A gestational profile of placental exosomes in maternal plasma and their effects on endothelial cell migration.

Salomon C, Torres MJ, Kobayashi M, Scholz-Romero K, Sobrevia L, Dobierzewska A, Illanes SE, Mitchell MD, Rice GE - PLoS ONE (2014)

PLAP activity across the pregnancy.The specific exosomal PLAP activity (defined as PLAP concentration per number of exosome vesicles) was quantified in plasma of women in the first, second and third trimester. (A) Changes in NEV and specific placental exosomes into maternal circulation during normal pregnancy. (B) Ratio of specific placental exosome and NEV. IN B, *p<0.05 versus FTand ST trimester.
© Copyright Policy
Related In: Results  -  Collection

License
Show All Figures
getmorefigures.php?uid=PMC4048215&req=5

pone-0098667-g005: PLAP activity across the pregnancy.The specific exosomal PLAP activity (defined as PLAP concentration per number of exosome vesicles) was quantified in plasma of women in the first, second and third trimester. (A) Changes in NEV and specific placental exosomes into maternal circulation during normal pregnancy. (B) Ratio of specific placental exosome and NEV. IN B, *p<0.05 versus FTand ST trimester.
Mentions: To estimates changes in the relative contribution of placental exosomes to total exosomes present in maternal plasma, PLAP content per exosome (PLAP ratio) was determined. Both exosomal PLAP concentration (pg/ml plasma) and total number of exosomes/ml plasma (NEV/ml plasma) increased throughout pregnancy and were significantly correlated (Spearman's r = 0.79, p<0.001; Figure 5A). NEV/ml accounted for ∼60% of the observed variation in exosomal PLAP (as assessed by linear regression analysis and the coefficient of determination  =  0.56, p<0.001). The fold change was similar during first and second trimester, however, NEV/ml increased independent of exosomal PLAP during third trimester (Figure 5B). Plasma PLAP ratio was constant during first and second trimester but decreased 4-fold during third trimester (Bonferroni's multiple comparison test, p<0.001) (Figure 5C). These data may represent a decrease in the release of PLAP+ve exosomes from the placenta, increased release of exosomes from non-placental sources or a combination of both. The data obtained herein do not allow discrimination between these possible scenarios.

Bottom Line: The effect of exosomes isolated from FT, ST and TT on endothelial cell migration were established using a real-time, live-cell imaging system (Incucyte).During normal healthy pregnancy, the number of exosomes present in maternal plasma increased significantly with gestational age by more that two-fold (p<0.001).Pregnancy is associated with a dramatic increase in the number of exosomes present in plasma and maternal plasma exosomes are bioactive.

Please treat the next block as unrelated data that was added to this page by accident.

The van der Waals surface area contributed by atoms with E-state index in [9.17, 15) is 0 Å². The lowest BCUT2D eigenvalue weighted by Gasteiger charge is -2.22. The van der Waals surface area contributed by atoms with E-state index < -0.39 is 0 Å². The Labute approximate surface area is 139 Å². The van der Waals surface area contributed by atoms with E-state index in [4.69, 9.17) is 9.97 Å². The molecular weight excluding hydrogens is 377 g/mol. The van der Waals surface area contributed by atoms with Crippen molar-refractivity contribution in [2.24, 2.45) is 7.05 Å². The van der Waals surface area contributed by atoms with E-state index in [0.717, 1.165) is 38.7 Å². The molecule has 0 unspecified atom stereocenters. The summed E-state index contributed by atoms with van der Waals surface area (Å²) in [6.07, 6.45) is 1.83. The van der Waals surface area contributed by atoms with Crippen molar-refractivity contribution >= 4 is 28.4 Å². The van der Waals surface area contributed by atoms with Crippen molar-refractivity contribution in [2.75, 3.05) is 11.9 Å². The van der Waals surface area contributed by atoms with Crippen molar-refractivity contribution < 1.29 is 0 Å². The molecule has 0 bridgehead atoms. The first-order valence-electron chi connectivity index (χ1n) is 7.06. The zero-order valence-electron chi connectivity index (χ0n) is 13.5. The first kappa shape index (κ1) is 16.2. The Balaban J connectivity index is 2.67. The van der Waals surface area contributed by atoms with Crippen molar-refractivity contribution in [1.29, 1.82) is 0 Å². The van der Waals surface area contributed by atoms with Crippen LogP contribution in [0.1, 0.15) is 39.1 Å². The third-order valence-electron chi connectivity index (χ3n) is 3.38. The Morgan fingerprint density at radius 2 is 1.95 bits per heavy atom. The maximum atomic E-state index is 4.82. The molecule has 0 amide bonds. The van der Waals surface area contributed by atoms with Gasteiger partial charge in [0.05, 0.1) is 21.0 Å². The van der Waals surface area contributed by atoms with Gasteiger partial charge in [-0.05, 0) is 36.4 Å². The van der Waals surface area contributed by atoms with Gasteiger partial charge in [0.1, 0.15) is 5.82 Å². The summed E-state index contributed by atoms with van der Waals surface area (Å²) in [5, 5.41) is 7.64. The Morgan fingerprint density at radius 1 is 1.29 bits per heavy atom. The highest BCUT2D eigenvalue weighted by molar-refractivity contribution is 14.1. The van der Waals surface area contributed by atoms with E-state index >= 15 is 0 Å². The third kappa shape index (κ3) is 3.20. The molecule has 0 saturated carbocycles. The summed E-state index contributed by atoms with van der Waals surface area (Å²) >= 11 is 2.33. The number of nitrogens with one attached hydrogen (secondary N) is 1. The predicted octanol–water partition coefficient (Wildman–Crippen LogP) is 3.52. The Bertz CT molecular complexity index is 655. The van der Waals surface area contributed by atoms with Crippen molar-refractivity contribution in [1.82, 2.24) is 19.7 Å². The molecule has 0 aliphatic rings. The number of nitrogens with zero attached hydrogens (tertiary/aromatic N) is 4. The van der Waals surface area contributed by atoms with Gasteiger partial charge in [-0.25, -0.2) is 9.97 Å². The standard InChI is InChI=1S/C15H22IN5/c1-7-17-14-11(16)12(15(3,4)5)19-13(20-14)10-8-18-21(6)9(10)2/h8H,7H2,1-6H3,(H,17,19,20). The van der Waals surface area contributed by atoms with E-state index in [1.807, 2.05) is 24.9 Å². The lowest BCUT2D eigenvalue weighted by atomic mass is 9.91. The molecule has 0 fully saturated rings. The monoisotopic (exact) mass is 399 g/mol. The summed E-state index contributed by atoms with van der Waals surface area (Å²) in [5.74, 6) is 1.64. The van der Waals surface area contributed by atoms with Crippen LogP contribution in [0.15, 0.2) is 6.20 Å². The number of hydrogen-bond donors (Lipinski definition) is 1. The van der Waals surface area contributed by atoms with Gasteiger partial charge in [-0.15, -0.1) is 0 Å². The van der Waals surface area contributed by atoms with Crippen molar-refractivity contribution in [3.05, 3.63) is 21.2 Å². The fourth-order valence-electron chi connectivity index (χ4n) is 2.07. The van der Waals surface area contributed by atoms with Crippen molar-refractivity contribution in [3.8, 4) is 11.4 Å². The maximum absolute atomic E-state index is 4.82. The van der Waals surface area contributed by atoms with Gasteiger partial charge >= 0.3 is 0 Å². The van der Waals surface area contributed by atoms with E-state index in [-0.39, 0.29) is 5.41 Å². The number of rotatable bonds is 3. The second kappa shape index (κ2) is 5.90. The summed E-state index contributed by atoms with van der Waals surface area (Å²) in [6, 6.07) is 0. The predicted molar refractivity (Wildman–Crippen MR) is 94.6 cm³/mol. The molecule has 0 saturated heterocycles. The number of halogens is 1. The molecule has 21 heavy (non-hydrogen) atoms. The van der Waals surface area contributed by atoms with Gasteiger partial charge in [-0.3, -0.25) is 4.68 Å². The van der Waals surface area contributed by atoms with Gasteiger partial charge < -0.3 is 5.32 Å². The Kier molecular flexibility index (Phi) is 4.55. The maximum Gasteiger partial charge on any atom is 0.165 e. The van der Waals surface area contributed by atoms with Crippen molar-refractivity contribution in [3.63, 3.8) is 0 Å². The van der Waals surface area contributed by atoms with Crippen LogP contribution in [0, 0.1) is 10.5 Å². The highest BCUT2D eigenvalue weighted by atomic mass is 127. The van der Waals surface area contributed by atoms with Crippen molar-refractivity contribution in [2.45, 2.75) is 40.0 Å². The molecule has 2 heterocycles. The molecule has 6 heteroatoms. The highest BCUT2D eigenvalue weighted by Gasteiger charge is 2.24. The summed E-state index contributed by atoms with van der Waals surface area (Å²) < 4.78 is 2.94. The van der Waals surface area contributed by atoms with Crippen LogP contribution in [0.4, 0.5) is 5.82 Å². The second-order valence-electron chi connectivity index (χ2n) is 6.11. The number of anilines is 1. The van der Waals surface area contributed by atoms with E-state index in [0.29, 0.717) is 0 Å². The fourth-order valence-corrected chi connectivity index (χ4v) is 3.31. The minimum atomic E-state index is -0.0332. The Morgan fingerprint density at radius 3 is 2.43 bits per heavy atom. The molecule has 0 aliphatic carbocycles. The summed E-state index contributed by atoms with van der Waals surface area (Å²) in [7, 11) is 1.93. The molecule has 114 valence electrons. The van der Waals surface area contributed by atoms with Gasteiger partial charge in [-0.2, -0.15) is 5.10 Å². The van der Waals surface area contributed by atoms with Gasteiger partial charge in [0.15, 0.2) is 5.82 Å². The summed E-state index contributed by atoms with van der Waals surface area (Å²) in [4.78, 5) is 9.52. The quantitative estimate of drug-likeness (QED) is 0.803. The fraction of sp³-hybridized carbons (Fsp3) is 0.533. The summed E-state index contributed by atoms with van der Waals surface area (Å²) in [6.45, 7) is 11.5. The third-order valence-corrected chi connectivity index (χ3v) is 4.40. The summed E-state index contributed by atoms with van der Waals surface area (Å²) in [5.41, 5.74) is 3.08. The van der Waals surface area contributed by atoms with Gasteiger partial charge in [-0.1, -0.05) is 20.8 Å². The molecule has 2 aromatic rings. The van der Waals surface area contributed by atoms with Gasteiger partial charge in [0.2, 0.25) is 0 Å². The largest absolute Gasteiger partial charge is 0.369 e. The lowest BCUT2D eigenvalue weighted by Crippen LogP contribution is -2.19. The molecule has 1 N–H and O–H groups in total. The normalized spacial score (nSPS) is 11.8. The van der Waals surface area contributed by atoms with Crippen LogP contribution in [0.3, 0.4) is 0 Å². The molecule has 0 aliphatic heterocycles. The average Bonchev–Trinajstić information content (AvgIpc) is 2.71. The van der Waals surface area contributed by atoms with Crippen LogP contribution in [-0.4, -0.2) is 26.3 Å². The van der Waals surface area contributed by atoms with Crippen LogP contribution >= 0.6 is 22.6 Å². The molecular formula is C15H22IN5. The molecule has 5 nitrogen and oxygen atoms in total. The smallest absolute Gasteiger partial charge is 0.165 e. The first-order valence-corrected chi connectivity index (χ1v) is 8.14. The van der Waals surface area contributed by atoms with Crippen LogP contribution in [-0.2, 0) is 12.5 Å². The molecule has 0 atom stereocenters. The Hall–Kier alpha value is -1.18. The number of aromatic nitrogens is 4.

View Article: PubMed Central - PubMed

Affiliation: University of Queensland Centre for Clinical Research, Centre for Clinical Diagnostics, Royal Brisbane and Women's Hospital, Queensland, Australia.

ABSTRACT
Studies completed to date provide persuasive evidence that placental cell-derived exosomes play a significant role in intercellular communication pathways that potentially contribute to placentation and development of materno-fetal vascular circulation. The aim of this study was to establish the gestational-age release profile and bioactivity of placental cell-derived exosome in maternal plasma. Plasma samples (n = 20 per pregnant group) were obtained from non-pregnant and pregnant women in the first (FT, 6-12 weeks), second (ST, 22-24 weeks) and third (TT, 32-38 weeks) trimester. The number of exosomes and placental exosome contribution were determined by quantifying immunoreactive exosomal CD63 and placenta-specific marker (PLAP), respectively. The effect of exosomes isolated from FT, ST and TT on endothelial cell migration were established using a real-time, live-cell imaging system (Incucyte). Exosome plasma concentration was more than 50-fold greater in pregnant women than in non-pregnant women (p<0.001). During normal healthy pregnancy, the number of exosomes present in maternal plasma increased significantly with gestational age by more that two-fold (p<0.001). Exosomes isolated from FT, ST and TT increased endothelial cell migration by 1.9±0.1, 1.6±0.2 and 1.3±0.1-fold, respectively compared to the control. Pregnancy is associated with a dramatic increase in the number of exosomes present in plasma and maternal plasma exosomes are bioactive. While the role of placental cell-derived exosome in regulating maternal and/or fetal vascular responses remains to be elucidated, changes in exosome profile may be of clinical utility in the diagnosis of placental dysfunction.

Show MeSH
Related in: MedlinePlus